A person with faulty chemosenses is deprived of an early warning system that most of us take for granted. Smell and taste alert us to fires, poisonous fumes, leaking gas, and spoiled food and beverages. Smell and taste losses can also lead to depression.
Abnormalities in smell and taste functions frequently accompany and even signal the existence of several diseases or unhealthy conditions, including obesity, diabetes, hypertension, malnutrition, and some degenerative diseases of the nervous system such as Parkinson's disease, Alzheimer's disease, and Korsakoff's psychosis.
Can smell and taste disorders be treated?
If a certain medication is the cause of a smell or taste disorder, stopping or changing the medicine may help eliminate the problem. Some patients, notably those with respiratory infections or allergies, regain their smell or taste upon the resolution of their illness. In many cases, nasal obstructions such as polyps can be removed surgically to restore airflow to the nose. Often the correction of a general medical problem can also correct the loss of smell and taste. Occasionally, recovery of the chemosenses occurs spontaneously.
What research is being done?
The NIDCD supports basic and clinical investigations of chemosensory disorders at institutions across the Nation. Some of these studies are conducted at several chemosensory research centers, where scientists work together to unravel the secrets of smell and taste disorders.
Remarkable progress has been made in establishing the nature of changes that occur in the chemical senses with age. It is now known that age takes a much greater toll on smell than on taste. Scientists have found that the sense of smell begins to decline after age 60. Women at all ages are generally more accurate than men in identifying odors. Smoking can adversely affect the ability of both men and women to identify odors.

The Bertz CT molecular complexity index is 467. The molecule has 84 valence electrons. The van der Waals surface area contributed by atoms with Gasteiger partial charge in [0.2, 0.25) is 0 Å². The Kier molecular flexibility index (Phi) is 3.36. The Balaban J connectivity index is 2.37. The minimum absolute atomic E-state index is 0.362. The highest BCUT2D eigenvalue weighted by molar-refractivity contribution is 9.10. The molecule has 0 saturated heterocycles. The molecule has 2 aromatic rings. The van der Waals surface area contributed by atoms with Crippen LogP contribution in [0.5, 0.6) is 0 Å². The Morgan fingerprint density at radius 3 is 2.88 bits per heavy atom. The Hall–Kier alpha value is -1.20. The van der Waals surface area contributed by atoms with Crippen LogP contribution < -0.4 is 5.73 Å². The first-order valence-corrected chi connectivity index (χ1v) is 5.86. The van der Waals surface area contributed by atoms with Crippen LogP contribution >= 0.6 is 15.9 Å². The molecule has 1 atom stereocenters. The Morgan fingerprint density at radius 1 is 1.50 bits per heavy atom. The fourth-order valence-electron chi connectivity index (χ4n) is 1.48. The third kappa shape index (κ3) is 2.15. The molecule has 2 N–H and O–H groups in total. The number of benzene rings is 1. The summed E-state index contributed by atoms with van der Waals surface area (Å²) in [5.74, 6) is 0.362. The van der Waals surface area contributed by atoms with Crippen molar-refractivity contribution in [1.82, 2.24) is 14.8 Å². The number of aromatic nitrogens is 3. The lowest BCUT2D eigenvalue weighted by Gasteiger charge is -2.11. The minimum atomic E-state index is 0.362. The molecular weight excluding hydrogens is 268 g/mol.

Although certain medications can cause chemosensory problems, othersnotably anti-allergy drugsseem to improve the senses of smell and taste. Scientists are working to find medicines similar to anti-allergy drugs that can be used to treat patients with chemosensory losses.
Smell and taste cells are the only sensory cells that are regularly replaced throughout the life span. Scientists are examining these phenomena which may provide ways to replace these and other damaged sensory and nerve cells.
NIDCD's research program goals for chemosensory sciences include:
promotion of the regeneration of sensory and nerve cells appreciating the effects of the environment on smell and taste (such as gasoline fumes, chemicals, and extremes of relative humidity and temperature)
prevention of the effects of aging
prevention of the access of infectious agents and toxins to the brain through the olfactory nerve
development of new diagnostic tests
understanding associations between chemosensory disorders and altered food intake in aging as well as in various chronic illnesses
improved methods of treatment and rehabilitation strategies
What can I do to help myself?
Proper diagnosis by a trained professional, for example, an otolaryngologist-head and neck surgeon, is important. These physicians specialize in disorders of the head and neck, especially those related to the ear, nose and throat. Diagnosis may lead to treatment of an underlying cause of the disturbance. Many types of smell and taste disorders are curable, and for those that are not, counseling is available to help patients cope with a disorder.
Smell and taste research centers supported by the NIDCD often need research patients to help their scientists study the chemosenses more intensely.
Prospective patients should have their physicians write to the following research centers:
Clinical Smell and Taste Research Center
Hospital of the University of Pennsylvania
34th and Spruce Streets
Philadelphia, PA 19104
Voice: (215) 662-6580
Fax: (215) 349-5266
SUNY Clinical Olfactory Research Center
SUNY Health Science Center at Syracuse
750 East Adams Street
Syracuse, NY 13210
Voice: (315) 464-5396
Fax: (315) 464-7722
Monell Chemical Senses Center
3500 Market Street
Philadelphia, PA 19104-3308
Voice: (215) 898-6666
Fax: (215) 898-2084
Rocky Mountain Taste and Smell Center
University of Colorado Medical Center
4200 East 9th Avenue
Box B 205, UCHSC
Denver, CO 80262
Voice: (303) 315-6600
Fax: (303) 315-8787